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Your Guide To What Makes A Good CSU Chancellor

A male college student wearing a dark blue sweatshirt sits at a desk in a classroom, with other students seated at desks in the background.
Students in a California State University classroom.
(Garvin Tso
California State University)
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Today, put a dollar value on the trustworthy reporting you rely on all year long. The local news you read here every day is crafted for you, but right now, we need your help to keep it going. In these uncertain times, your support is even more important. We can't hold those in power accountable and uplift voices from the community without your partnership. Thank you.

Valentine’s Day is upon us, my friends. If you haven’t bought and curated a special bouquet of flowers or box of chocolates, you have one more day to do so. But before you get started, let’s take a pop quiz.

Your guide to choosing the next CSU chancellor

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What is the largest public university system in the nation and WHO is currently in charge of it?

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That would be California State University. Jolene Koester serves as the interim chancellor following the resignation of Joseph I. Castro. Now the search is on for his permanent replacement.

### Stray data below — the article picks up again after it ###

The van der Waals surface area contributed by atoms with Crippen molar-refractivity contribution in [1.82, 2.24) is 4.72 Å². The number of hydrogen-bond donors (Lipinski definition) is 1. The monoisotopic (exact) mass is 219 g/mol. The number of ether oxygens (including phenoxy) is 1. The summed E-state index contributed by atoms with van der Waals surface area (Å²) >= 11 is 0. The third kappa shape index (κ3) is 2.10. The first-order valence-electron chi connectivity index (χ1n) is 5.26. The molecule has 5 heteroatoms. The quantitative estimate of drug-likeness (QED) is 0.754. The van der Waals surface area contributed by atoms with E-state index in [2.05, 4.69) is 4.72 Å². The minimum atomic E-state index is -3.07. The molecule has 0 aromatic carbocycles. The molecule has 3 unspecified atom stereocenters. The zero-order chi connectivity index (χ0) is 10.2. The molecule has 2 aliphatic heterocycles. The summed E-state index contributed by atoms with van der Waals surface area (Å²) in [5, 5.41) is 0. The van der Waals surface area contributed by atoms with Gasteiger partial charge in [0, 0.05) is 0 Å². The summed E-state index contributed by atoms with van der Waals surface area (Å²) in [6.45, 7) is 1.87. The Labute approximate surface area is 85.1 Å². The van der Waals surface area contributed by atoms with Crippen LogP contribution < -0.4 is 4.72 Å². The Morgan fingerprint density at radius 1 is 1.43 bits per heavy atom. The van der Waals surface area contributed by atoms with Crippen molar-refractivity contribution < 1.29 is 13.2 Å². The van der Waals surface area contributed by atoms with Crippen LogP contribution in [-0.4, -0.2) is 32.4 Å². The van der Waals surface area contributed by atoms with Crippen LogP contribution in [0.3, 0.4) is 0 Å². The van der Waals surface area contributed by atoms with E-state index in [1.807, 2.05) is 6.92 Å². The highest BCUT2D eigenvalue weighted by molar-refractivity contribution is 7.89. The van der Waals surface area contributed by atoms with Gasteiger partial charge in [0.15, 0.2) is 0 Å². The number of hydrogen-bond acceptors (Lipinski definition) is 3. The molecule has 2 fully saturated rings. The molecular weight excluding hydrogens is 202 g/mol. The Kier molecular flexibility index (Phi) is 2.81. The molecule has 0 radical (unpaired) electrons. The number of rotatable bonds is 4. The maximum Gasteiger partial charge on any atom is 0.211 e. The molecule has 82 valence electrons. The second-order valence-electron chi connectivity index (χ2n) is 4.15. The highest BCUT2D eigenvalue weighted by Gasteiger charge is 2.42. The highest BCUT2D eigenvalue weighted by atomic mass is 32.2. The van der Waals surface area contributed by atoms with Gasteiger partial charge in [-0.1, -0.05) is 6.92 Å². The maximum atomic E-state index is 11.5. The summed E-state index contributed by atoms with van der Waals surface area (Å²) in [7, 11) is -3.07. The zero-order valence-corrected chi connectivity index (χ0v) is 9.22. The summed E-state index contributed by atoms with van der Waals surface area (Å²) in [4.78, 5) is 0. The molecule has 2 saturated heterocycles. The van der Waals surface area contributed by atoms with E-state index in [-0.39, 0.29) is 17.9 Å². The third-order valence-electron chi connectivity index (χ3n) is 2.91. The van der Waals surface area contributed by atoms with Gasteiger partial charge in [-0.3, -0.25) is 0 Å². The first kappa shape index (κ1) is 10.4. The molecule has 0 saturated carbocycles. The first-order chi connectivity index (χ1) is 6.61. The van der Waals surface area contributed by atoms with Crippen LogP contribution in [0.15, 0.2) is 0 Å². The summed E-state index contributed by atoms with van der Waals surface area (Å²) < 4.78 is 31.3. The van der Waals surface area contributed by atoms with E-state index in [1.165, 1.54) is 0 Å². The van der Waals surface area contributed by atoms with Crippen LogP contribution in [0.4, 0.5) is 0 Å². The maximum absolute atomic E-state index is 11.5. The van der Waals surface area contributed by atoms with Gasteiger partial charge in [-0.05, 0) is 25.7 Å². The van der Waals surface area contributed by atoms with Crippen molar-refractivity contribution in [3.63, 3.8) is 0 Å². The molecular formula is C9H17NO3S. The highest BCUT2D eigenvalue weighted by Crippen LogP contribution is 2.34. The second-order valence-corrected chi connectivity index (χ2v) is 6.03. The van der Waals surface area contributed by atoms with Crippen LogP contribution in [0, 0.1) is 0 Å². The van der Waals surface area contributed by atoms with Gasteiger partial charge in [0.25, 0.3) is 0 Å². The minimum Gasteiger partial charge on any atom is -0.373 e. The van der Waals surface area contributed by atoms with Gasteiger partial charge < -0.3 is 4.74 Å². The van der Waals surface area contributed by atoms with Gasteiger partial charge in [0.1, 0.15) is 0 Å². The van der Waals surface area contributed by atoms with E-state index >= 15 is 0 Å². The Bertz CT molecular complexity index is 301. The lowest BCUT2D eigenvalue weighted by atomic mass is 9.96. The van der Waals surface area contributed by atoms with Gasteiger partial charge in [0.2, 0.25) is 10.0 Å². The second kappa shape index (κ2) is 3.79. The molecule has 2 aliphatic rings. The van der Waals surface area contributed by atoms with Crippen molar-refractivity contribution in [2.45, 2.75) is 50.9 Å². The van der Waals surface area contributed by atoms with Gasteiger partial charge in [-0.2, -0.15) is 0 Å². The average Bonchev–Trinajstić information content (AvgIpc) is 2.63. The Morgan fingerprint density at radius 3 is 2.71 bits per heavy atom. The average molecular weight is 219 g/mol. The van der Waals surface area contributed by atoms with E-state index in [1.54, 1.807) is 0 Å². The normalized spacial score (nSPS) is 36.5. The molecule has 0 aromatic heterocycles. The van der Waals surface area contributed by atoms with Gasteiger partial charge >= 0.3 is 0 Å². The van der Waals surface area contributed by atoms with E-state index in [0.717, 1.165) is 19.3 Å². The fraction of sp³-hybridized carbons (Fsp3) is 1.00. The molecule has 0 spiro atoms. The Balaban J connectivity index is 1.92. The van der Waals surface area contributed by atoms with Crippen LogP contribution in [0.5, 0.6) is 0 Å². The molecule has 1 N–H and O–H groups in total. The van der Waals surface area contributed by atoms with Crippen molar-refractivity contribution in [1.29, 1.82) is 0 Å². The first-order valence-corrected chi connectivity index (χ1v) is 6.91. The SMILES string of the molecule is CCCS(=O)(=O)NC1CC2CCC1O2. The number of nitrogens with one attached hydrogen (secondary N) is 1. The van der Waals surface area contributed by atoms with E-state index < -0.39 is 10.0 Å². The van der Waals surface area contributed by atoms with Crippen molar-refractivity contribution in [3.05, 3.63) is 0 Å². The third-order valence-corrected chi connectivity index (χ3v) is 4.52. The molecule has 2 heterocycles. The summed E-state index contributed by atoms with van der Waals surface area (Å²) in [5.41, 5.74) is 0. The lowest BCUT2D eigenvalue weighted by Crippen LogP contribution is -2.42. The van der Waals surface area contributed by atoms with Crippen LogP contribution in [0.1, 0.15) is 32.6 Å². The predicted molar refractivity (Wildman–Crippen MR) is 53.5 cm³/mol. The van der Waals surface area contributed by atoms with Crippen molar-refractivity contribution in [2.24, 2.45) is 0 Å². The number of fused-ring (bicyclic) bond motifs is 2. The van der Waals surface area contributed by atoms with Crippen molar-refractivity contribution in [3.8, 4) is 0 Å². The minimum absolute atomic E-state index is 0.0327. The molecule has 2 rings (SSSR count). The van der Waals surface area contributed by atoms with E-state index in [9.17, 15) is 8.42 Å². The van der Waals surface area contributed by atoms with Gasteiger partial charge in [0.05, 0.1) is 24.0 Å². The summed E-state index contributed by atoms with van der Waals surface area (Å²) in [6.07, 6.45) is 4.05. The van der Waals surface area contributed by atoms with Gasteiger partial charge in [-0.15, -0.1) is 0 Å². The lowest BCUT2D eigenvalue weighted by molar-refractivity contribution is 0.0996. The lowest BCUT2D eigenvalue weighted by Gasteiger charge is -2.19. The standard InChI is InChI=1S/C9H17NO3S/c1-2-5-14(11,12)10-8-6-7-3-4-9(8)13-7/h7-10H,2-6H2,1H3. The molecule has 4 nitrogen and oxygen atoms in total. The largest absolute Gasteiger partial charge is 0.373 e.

In my colleague Adolfo Guzman-Lopez’s latest story, he offers a look inside the process of hiring the next chancellor and provides some insight about how you can play a part. It is not an elected position but, as Adolfo reported, you can still influence the decision.

If you want to have a say, here’s a few things to know: the CSU Chancellor is in charge of nearly 500,000 students and about 56,000 employees. Chancellors must tackle a wide range of issues, like student housing, food insecurity and employee pay equity, which is spread across 23 campuses throughout California. To be successful in the role, not only should they know how to solve problems, the next chancellor should have charisma, good judgment and an equity mindset, Adolfo reported.

As you can tell, the position has quite big shoes to fill. If you’d like to know more about what past chancellors accomplished for the CSUs and what the next chancellor will be responsible for, read Adolfo’s story here.

As always, stay happy and healthy, folks. There’s more news below — just keep reading.

We’re here to help curious Angelenos connect with others, discover the new, navigate the confusing, and even drive some change along the way.

More news

(After you stop hitting snooze)

  • Gender references in the Los Angeles municipal code will soon be no more. On Friday, the L.A. City Council voted to remove the current language, which presumes the gender of government officials to be male.
  • The companies responsible for an oil spill in Orange County in 2021 agreed to a $45 million settlement over damages, but that coastline (and even more specifically, our wildlife) is still recovering. My colleague Jacob Margolis has more information about the process
  • I have a cool Valentine’s Day idea for you and your boo: chocolate tasting. My colleague Jackie Orchard gave us the lowdown on our options, the percentages of chocolate to try out and where we can buy delectable treats in L.A.